It would seem, then, that Reformed thinking sends us into a violent head-on collision with trendy self-esteem philosophy. The exhortation to "love yourself" cannot be combined with the confession that we should "detest ourselves." Instead of bringing a toast to our own glory, we abominate ourselves and confess that we are worms before Him who is Holy.
According to Scripture, self-esteem is the very least of our human problems. In fact, the Bible takes it for granted that we have a strong tendency toward not low, but high self-esteem. It warns us not to think too highly of ourselves. It puts us on guard against the horrid but universally prevalent sin of pride. Instead of building up our self-esteem, the Scriptures spend considerable effort in destroying our natural egoism and self-centeredness. The Bible assumes that, by nature, we humans have a vastly-inflated sense of self-worth. We build ourselves up and tear others down. We honor ourselves but ignore the honor of Almighty God.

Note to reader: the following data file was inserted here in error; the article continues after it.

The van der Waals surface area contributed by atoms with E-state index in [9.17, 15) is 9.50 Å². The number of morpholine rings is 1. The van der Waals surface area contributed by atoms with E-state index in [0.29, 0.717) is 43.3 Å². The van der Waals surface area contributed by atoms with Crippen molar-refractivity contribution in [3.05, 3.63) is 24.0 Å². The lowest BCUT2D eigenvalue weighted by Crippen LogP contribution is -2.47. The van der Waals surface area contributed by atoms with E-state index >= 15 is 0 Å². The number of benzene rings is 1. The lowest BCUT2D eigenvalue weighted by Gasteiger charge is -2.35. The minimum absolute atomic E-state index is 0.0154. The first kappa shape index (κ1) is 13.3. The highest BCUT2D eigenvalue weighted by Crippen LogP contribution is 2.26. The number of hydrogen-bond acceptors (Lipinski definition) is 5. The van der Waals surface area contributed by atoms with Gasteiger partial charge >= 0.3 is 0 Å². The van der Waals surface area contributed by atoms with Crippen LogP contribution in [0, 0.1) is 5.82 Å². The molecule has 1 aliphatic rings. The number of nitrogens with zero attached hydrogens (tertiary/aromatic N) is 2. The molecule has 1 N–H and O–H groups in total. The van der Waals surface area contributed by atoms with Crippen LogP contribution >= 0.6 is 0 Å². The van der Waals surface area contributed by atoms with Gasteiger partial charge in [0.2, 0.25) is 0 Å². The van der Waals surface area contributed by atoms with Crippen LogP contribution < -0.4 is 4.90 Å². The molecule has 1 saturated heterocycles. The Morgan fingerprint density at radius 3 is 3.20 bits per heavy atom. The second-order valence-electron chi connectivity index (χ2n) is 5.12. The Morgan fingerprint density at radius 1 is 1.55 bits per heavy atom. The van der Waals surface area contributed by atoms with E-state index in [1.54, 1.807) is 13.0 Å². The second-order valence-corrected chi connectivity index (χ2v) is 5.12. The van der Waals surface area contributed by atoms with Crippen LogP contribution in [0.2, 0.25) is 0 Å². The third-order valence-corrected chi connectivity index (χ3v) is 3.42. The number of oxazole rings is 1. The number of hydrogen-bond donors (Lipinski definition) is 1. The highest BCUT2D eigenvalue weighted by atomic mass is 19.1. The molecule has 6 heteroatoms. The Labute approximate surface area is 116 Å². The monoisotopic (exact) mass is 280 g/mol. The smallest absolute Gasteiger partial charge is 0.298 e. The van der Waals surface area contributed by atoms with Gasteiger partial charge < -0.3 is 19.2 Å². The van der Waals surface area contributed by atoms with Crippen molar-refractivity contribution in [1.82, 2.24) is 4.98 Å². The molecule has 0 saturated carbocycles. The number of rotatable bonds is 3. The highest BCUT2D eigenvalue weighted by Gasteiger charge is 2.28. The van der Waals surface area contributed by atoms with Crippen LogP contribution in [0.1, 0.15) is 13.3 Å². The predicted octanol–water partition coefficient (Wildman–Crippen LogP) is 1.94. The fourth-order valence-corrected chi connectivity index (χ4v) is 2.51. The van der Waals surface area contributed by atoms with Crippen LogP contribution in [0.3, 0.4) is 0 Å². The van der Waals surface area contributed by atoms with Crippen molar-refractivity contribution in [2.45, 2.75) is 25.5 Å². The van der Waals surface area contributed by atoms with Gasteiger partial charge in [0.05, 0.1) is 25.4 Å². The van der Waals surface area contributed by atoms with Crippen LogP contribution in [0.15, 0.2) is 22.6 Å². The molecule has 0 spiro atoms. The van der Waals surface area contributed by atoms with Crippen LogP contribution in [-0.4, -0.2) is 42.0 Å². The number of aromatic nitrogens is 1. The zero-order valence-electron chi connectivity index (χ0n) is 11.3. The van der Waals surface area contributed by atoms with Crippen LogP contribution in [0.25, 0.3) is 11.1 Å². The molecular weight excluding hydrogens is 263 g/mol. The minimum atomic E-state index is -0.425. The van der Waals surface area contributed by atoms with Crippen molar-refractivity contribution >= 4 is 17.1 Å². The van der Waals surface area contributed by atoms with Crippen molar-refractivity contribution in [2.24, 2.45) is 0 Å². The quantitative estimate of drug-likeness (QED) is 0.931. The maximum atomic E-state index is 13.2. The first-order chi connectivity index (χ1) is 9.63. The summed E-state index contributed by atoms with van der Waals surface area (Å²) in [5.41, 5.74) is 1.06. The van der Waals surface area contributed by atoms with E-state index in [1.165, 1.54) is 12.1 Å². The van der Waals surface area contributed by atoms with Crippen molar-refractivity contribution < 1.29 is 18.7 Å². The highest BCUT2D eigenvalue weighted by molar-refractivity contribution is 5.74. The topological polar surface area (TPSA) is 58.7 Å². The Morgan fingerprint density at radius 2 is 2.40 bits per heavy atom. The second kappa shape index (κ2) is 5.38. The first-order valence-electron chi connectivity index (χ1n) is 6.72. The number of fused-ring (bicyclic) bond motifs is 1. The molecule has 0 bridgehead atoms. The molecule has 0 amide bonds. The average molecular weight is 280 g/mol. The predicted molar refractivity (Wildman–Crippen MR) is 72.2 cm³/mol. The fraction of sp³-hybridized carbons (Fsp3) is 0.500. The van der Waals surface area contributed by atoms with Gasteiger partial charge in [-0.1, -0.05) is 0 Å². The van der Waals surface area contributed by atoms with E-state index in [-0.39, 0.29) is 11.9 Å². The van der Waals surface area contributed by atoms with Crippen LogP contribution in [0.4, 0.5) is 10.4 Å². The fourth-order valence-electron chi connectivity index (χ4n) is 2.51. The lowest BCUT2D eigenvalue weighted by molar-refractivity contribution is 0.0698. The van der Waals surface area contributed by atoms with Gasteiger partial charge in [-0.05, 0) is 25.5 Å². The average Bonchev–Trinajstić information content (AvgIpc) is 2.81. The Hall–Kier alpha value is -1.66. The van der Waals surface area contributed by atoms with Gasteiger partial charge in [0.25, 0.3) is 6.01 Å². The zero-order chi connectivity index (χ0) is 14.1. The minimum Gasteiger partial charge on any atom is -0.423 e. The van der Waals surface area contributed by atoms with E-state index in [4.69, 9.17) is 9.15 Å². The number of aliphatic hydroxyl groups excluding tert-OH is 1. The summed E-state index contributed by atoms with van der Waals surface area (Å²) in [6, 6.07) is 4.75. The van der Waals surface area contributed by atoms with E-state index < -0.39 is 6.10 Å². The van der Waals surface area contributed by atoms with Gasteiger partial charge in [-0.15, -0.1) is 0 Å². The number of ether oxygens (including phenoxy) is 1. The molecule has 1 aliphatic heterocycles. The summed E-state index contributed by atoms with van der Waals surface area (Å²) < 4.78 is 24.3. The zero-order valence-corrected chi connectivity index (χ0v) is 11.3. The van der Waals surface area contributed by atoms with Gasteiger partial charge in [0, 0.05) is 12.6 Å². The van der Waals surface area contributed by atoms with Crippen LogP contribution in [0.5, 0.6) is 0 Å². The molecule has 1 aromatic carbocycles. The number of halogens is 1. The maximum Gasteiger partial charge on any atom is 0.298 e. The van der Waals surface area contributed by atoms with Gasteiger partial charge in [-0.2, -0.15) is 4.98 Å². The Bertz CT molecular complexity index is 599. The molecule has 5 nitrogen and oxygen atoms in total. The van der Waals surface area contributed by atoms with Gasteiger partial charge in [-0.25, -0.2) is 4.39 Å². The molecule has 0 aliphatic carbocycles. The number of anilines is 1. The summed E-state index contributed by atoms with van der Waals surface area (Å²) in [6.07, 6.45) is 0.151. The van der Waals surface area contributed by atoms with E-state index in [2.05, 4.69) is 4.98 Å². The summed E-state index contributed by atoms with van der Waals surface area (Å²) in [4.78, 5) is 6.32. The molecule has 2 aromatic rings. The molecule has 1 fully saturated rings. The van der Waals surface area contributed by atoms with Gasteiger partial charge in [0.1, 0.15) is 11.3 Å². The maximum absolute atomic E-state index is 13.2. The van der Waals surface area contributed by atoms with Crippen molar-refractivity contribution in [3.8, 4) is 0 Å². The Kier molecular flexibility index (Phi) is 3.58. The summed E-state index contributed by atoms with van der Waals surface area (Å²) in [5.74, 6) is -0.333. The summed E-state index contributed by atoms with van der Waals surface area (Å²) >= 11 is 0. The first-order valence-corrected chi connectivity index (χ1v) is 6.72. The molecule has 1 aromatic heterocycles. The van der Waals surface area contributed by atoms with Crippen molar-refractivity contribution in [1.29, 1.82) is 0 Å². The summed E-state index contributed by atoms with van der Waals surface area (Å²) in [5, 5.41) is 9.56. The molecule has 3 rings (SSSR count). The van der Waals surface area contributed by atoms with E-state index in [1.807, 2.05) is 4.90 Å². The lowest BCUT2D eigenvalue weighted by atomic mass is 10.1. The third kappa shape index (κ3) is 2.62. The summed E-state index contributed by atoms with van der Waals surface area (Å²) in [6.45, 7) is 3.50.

A prescription for self-love?
We all know that the Bible commands us to love God first of all and our neighbor as ourselves. We are called to esteem the Lord and the neighbor, but to deny ourselves. That is the way of the Kingdom of God. But many allege that the Bible also contains a prescription for self-love. It is their opinion that the summary of the Law as the Lord gives that to us in Matthew 22, also implies that we should love ourselves. After all, does not the second great commandment instruct us to "love your neighbor as yourself?"